The Divergent Series: Insurgent Blu-ray Review
To all the current or prospective Young Adult novelists out there; we get it. We understand that adults just want to control teenagers and teenagers just want to be free. The schtick is so worn out that it’s becoming nausea inducing. With disappointing box office results, I thought the Divergent series might have died before it even began, but apparently, the film still made money and Lionsgate pushed out a sequel like a cat giving birth to an elephant. The result was very painful and hard to look at, leaving many to wonder how it even happened in the first place.
After the events of the first film, Tris (Woodley), Four (James), Caleb (Ansel Elgort) and Peter (Miles Teller) are on the run from the Dauntless faction that is still after them. Their travels take them to a reunion with Four’s mother (played by a very bored Naomi Watts), who is in charge of the Factionless. But Jeanine (Kate Winslet) is trying to open a mysterious box, which can only be opened by a Divergent. And no, it makes no sense and is just lazy storytelling, but that’s sometimes what you get when you have a preteen audience. Anyway, of course Tris is the only one strong enough to open the box and that’s why Jeanine is obsessed with finding her.
Miles Teller very famously trashed the Divergent films, saying “this sucks” in reference to the script and saying he felt “dead inside” about his part in the film. He was very publicly lambasted in the media and by fans for his comments, but looking at the performances of everyone involved, it’s very clear they all felt the same way. Shailene Woodley looked excited to be there in the first one, probably hoping it would do for her career what The Hunger Games did for Jennifer Lawrence. But here, she looks annoyed and, dare I say it, dead inside. No one has any enthusiasm and if you were forced to recite some of the terrible lines, you would feel a little empty too. But as bad and as disinterested as everyone was, I didn’t feel sorry for anyone but Kate Winslet. She supposedly only took the part because her daughter begged her to, proving that as much as you love your kids, you should never take career advice from them.
Unannounced dream sequences, where a dream transpires and shocks the audience, only to have the character wake up to reality is the laziest directing trick in the book. It’s what you do when you have a garbage script and nothing to work with. Here, Schwentke uses it several times, so any time something moderately exciting happened, Tris would wake up and we’d be back to the boring reality. On that grounds alone, INSURGENT deserves any ridicule coming its way, with most of the blame falling on the book’s author Veronica Roth, but the bad dream sequences are all Schwentke’s fault and he deserves the criticism.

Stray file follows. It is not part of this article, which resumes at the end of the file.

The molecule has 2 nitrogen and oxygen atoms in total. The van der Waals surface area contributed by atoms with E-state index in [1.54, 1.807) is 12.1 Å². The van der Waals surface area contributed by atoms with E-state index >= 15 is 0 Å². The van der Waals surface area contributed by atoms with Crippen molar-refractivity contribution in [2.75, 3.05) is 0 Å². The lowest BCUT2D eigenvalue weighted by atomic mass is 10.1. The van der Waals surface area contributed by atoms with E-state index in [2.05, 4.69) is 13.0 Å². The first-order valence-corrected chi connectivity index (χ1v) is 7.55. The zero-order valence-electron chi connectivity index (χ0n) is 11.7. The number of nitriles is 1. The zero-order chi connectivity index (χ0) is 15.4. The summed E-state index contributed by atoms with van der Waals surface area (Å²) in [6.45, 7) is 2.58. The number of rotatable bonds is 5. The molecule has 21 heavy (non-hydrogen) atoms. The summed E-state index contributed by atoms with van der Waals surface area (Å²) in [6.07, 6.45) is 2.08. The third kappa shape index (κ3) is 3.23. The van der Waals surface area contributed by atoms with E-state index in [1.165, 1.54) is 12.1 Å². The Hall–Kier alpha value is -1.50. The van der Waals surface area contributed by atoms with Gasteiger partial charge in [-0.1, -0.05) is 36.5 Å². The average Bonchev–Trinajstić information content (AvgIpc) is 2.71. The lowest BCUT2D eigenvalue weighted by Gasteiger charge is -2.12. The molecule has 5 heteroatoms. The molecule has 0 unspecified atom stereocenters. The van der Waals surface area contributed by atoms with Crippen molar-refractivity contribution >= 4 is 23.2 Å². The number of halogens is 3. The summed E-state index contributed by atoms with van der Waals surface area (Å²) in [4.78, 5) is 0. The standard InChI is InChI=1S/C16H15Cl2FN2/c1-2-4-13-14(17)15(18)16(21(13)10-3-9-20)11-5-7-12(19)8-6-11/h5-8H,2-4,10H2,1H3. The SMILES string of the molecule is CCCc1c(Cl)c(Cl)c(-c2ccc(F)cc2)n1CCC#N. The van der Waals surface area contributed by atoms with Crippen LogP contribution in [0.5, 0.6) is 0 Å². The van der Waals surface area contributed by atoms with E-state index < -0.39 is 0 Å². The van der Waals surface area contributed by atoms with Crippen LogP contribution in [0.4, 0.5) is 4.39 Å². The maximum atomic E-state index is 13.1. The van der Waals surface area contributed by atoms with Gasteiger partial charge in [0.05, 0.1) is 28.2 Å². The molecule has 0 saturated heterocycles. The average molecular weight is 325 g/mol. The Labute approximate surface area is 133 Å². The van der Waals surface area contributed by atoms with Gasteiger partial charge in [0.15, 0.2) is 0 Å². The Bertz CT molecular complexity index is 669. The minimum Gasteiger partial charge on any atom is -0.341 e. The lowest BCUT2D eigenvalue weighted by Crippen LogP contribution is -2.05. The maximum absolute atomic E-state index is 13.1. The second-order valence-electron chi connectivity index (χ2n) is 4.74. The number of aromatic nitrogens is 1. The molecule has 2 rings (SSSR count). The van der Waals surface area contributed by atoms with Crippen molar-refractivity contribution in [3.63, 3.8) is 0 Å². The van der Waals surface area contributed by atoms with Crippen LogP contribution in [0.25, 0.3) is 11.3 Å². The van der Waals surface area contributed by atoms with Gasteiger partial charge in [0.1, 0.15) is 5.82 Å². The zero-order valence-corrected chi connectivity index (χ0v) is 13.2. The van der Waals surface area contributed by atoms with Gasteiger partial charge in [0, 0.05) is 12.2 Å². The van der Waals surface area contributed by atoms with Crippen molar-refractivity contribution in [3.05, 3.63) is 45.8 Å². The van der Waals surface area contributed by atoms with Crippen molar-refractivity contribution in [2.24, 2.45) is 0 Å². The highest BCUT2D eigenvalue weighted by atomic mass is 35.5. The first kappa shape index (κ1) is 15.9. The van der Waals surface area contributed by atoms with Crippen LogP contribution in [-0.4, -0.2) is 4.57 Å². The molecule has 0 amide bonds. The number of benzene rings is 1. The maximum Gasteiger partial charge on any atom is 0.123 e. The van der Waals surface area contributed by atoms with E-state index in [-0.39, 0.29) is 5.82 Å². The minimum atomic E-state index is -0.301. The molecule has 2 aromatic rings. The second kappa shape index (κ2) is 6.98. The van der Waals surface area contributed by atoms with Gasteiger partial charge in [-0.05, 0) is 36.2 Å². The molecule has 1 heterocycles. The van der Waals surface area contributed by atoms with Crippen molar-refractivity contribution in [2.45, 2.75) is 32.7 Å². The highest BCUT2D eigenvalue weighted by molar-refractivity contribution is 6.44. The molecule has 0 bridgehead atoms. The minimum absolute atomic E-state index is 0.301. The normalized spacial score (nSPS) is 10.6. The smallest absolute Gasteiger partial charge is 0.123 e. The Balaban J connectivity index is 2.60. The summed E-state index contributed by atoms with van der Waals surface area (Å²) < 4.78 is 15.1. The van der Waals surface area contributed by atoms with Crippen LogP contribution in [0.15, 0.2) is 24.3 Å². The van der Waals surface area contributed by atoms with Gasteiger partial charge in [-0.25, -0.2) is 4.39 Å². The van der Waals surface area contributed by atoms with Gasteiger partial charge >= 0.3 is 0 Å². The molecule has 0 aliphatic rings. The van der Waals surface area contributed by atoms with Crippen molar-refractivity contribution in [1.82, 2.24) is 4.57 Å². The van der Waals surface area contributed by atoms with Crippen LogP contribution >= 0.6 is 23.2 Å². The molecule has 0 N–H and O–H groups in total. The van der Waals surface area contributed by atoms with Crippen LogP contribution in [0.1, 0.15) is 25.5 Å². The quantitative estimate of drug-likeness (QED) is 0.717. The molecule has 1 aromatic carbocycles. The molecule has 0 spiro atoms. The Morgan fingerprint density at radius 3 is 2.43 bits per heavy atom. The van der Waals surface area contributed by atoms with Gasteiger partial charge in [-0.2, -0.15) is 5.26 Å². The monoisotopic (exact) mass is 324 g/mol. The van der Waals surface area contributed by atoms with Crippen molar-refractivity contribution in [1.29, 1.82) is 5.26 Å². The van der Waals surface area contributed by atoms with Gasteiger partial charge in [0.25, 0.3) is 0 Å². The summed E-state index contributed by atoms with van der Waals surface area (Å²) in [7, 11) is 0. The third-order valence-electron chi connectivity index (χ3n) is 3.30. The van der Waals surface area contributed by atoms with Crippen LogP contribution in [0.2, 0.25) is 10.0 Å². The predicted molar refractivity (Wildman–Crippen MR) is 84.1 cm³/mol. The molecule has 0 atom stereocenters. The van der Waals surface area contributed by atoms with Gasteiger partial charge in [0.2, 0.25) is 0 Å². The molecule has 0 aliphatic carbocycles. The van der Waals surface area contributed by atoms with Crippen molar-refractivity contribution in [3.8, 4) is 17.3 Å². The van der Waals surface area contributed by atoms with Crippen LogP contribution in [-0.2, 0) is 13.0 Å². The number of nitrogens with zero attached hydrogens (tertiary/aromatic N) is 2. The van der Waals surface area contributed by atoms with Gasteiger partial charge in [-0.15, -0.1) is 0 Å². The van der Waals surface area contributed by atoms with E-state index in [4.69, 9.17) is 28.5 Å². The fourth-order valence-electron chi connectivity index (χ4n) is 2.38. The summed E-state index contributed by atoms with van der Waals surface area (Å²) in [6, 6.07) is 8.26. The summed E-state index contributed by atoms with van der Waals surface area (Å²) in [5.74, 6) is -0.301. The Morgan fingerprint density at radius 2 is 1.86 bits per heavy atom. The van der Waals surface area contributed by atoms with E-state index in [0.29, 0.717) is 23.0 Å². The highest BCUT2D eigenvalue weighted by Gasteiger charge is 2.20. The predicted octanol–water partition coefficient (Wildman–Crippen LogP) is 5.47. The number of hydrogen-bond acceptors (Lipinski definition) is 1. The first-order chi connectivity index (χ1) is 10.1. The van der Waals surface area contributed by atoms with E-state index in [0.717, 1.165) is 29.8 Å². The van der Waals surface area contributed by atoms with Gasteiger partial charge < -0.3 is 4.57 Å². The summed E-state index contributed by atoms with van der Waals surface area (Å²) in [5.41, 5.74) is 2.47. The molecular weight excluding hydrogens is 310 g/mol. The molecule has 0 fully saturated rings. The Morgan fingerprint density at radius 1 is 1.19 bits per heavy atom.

I didn’t like the original, but I halfheartedly respected it. It had an elaborate setup and some moderately interesting characters, even if it was poorly executed. But INSURGENT has nothing going for it. The actors have nothing to work with, the script is lazy, the directing is formulaic and every character is punch-worthy.
Video: This is another high quality transfer from Lionsgate.
Audio: The audio was fine.
Commentary with Doug Wick and Lucy Fisher: I always write my review before watching any special features and I had to chuckle at this commentary. I remember in their commentary to the first film, they were pretty lively and had a lot to say, but in this one, they had long stretches of silence and generally acted like they didn’t want to be there, which is exactly what I said about the cast.
Insurgent Unlocked: The Ultimate Behind-the-Scenes Access: This is a cool feature and offers a nice picture in picture that has features played throughout the film.
Featurettes (19:29): There are five featurettes here and I lumped them together because none of them are long enough to give too much insight. I did find it funny that Miles Teller’s character got his own featurette.